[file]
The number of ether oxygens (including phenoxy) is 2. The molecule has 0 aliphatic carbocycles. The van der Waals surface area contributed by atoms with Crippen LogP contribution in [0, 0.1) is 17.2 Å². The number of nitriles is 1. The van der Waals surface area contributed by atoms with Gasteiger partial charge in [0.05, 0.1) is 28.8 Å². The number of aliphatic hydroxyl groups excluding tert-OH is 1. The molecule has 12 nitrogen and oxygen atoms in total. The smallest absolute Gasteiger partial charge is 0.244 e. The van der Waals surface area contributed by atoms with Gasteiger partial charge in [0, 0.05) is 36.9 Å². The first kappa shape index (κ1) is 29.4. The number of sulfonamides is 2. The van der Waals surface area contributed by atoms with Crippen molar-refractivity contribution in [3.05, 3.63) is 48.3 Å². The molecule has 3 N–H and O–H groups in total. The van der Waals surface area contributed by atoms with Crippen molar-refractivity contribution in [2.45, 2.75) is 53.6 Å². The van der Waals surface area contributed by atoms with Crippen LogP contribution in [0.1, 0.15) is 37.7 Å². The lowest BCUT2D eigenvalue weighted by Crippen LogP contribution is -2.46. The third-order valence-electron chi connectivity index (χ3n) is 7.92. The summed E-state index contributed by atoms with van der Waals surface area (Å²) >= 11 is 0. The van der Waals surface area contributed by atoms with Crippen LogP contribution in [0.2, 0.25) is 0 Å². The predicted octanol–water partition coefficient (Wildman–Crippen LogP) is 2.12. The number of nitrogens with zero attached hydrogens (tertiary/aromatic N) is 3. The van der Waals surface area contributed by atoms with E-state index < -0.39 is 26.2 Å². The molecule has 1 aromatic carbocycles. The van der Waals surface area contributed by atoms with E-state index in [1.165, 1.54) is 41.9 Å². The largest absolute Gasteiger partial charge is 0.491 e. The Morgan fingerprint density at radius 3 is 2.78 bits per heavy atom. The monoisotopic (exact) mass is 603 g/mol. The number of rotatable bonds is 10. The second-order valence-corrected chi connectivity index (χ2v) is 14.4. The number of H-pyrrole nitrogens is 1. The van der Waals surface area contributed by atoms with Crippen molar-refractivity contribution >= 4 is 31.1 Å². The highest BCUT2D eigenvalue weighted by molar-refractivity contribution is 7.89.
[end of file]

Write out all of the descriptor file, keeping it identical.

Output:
The number of ether oxygens (including phenoxy) is 2. The molecule has 0 aliphatic carbocycles. The van der Waals surface area contributed by atoms with Crippen LogP contribution in [0, 0.1) is 17.2 Å². The number of nitriles is 1. The van der Waals surface area contributed by atoms with Gasteiger partial charge in [0.05, 0.1) is 28.8 Å². The number of aliphatic hydroxyl groups excluding tert-OH is 1. The molecule has 12 nitrogen and oxygen atoms in total. The smallest absolute Gasteiger partial charge is 0.244 e. The van der Waals surface area contributed by atoms with Gasteiger partial charge in [0, 0.05) is 36.9 Å². The first kappa shape index (κ1) is 29.4. The number of sulfonamides is 2. The van der Waals surface area contributed by atoms with Crippen molar-refractivity contribution in [3.05, 3.63) is 48.3 Å². The molecule has 3 N–H and O–H groups in total. The van der Waals surface area contributed by atoms with Crippen molar-refractivity contribution in [2.45, 2.75) is 53.6 Å². The van der Waals surface area contributed by atoms with Crippen LogP contribution in [0.1, 0.15) is 37.7 Å². The lowest BCUT2D eigenvalue weighted by Crippen LogP contribution is -2.46. The third-order valence-electron chi connectivity index (χ3n) is 7.92. The summed E-state index contributed by atoms with van der Waals surface area (Å²) >= 11 is 0. The van der Waals surface area contributed by atoms with Crippen LogP contribution in [0.2, 0.25) is 0 Å². The predicted octanol–water partition coefficient (Wildman–Crippen LogP) is 2.12. The number of nitrogens with zero attached hydrogens (tertiary/aromatic N) is 3. The van der Waals surface area contributed by atoms with E-state index < -0.39 is 26.2 Å². The molecule has 1 aromatic carbocycles. The van der Waals surface area contributed by atoms with E-state index in [1.165, 1.54) is 41.9 Å². The largest absolute Gasteiger partial charge is 0.491 e. The Morgan fingerprint density at radius 3 is 2.78 bits per heavy atom. The monoisotopic (exact) mass is 603 g/mol. The number of rotatable bonds is 10. The second-order valence-corrected chi connectivity index (χ2v) is 14.4. The number of H-pyrrole nitrogens is 1. The van der Waals surface area contributed by atoms with Crippen molar-refractivity contribution >= 4 is 31.1 Å². The highest BCUT2D eigenvalue weighted by molar-refractivity contribution is 7.89.